Aretha Franklin ‘Out-wrestles’ Telluride: Film Festival Abandons Attempt to Screen Singer’s “Amazing Grace” Documentary

For the past two years, organizers at the Telluride Film Festival have been battling Aretha Franklin over their desire to screen “Amazing Grace,” director Sydney Pollack’s 1972 documentary that chronicles the recording of her classic live album of the same name.

Officials with the festival now say that they have given up on trying to make it happen … for now.

“I think that Aretha out-arm wrestled me too much,” Telluride executive director Julie Huntsinger said in an interview about this year’s lineup, which, again, did not include the film.

In 2015, Franklin sued to prevent a planned public screening of the film at the fest. In a complaint against Telluride filed in U.S. District Court in Colorado, the Queen of Soul contended that the 1972 footage “was taken with the express understanding that it would not be used commercially without agreement and consent by Ms. Franklin.” Plans to exhibit the movie, Franklin’s complaint read, were in violation of that quitclaim agreement she had with the film’s producer, Alan Elliott.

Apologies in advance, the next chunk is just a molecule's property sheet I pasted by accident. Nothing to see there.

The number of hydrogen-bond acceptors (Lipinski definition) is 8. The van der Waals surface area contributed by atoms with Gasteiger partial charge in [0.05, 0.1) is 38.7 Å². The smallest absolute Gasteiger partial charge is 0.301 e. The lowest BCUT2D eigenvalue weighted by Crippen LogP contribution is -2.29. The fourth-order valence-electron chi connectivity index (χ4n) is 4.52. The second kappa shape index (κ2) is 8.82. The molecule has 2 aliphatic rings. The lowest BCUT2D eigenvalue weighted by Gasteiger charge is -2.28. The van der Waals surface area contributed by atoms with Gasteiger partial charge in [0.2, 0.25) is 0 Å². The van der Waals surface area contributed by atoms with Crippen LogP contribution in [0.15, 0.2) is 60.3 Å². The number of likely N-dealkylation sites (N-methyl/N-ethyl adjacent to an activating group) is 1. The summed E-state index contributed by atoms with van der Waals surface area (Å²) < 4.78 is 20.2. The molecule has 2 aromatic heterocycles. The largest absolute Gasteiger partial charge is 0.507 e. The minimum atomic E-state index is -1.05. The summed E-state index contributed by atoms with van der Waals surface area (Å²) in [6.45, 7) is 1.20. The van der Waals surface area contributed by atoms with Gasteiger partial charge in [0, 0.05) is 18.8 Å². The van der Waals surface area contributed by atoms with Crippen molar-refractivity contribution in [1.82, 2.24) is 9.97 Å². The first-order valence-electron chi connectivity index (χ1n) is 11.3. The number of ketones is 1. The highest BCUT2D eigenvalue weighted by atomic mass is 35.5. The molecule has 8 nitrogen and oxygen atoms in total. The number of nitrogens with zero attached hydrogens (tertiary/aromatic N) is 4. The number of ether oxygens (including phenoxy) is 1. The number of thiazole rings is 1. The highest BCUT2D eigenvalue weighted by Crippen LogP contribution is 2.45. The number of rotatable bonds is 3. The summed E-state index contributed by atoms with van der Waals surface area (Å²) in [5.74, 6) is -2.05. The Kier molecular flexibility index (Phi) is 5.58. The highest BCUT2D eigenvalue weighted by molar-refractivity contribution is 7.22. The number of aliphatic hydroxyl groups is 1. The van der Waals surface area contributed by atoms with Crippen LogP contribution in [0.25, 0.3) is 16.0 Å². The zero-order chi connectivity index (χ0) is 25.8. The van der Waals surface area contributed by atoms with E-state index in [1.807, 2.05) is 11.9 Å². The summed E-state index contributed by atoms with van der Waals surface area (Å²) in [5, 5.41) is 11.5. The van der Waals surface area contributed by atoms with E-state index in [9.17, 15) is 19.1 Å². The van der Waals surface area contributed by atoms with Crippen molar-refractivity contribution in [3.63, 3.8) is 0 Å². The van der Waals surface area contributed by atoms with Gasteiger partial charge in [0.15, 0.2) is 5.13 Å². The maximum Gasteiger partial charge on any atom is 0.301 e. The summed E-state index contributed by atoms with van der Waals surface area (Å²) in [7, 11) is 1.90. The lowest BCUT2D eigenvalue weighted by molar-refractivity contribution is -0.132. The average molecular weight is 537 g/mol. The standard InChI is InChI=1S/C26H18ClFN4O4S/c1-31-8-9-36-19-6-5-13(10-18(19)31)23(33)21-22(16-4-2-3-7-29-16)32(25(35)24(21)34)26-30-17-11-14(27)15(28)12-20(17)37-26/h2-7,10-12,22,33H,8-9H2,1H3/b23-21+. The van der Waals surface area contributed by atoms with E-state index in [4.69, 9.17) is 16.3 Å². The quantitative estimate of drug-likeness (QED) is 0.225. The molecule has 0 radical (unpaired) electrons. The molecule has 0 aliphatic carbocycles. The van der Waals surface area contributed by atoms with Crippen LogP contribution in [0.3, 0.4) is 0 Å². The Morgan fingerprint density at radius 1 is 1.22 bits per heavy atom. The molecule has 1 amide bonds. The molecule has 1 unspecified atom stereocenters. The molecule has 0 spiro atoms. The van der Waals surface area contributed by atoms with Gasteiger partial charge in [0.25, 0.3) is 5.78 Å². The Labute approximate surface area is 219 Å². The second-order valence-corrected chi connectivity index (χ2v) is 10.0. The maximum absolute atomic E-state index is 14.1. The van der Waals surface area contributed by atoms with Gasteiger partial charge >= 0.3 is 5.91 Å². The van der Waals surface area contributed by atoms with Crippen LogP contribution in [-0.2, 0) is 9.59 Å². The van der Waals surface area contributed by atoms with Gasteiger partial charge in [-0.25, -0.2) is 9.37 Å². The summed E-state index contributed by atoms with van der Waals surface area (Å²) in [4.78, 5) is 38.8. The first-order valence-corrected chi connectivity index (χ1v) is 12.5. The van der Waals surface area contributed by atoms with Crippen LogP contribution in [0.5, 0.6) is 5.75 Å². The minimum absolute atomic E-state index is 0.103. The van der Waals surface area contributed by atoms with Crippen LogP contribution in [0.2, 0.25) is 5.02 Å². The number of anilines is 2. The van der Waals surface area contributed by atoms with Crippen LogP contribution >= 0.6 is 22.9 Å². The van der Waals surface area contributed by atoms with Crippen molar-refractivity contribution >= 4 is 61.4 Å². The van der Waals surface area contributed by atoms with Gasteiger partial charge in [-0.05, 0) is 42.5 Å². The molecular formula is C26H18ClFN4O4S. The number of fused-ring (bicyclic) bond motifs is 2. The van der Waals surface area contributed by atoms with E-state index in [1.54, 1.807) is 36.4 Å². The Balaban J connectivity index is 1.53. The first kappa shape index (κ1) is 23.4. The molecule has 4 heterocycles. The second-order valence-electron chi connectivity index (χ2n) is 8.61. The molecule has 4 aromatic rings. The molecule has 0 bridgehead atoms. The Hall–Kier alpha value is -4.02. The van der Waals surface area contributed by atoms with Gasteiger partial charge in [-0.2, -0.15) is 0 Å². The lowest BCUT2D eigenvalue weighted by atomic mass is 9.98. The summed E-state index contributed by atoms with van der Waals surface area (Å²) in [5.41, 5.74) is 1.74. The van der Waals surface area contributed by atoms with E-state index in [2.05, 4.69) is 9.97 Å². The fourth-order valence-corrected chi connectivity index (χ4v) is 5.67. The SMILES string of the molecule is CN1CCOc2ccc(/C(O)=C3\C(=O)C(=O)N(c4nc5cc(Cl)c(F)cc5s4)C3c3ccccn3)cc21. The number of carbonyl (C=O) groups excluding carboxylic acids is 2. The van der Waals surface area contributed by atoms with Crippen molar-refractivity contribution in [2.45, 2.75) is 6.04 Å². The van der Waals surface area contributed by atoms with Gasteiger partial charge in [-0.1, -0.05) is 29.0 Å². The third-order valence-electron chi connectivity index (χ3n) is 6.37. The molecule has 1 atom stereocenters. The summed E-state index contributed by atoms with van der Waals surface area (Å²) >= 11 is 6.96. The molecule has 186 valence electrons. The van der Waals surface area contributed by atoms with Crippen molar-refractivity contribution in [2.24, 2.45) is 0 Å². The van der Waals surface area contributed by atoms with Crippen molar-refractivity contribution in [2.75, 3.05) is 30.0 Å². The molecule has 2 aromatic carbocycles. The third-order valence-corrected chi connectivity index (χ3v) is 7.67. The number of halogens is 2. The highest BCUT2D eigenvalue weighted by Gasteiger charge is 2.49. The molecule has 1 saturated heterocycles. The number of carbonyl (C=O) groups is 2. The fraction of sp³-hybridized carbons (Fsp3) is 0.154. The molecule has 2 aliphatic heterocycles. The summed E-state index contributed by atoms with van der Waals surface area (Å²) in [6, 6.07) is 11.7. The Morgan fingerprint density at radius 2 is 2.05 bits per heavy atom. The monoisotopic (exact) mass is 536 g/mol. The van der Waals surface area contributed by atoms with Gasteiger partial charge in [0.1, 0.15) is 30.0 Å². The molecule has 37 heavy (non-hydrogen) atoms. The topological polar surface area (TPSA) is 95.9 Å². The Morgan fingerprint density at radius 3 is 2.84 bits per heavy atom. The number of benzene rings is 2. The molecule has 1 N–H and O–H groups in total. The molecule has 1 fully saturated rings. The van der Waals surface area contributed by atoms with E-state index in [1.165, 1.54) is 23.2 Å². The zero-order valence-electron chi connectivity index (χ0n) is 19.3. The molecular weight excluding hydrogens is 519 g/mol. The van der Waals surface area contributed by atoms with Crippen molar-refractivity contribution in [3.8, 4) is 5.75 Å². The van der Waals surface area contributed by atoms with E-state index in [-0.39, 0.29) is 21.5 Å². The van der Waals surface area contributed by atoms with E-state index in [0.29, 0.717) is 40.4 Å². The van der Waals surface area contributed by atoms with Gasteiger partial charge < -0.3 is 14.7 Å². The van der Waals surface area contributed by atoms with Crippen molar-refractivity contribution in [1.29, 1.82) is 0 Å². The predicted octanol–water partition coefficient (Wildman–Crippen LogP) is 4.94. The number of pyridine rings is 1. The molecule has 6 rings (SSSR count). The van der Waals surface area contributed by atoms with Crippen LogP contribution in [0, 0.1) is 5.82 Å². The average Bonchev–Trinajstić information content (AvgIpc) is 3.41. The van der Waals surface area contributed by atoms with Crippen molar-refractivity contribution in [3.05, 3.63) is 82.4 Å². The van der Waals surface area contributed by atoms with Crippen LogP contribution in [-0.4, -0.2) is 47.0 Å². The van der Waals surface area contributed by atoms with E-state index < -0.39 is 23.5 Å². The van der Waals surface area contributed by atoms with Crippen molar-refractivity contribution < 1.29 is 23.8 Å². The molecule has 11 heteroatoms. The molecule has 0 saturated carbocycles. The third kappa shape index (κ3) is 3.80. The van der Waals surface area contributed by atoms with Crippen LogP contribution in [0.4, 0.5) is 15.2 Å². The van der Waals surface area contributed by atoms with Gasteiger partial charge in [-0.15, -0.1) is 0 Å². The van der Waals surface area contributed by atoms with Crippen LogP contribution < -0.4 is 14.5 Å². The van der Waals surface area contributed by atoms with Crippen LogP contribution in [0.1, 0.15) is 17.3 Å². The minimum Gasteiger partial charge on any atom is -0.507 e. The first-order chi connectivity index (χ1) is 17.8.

Franklin went on to receive another injunction after Elliott screened the film privately to prospective buyers at the Toronto Film Festival a week later.

In 2016, Telluride was all set to finally premiere the film, but it was again pulled at the last minute, with the festival releasing a statement that read, in part:

“[Telluride] respects the decision of the court and the rights and wishes of all parties involved,” fest organizers said. “The festival will continue to reserve a space for the title in its program guide should the legal situation change and should the parties all agree that the film may be screened.”

The agreement never came, but Huntsinger and TIFF co-founder Tom Luddy remain in contact with Elliott on the matter.

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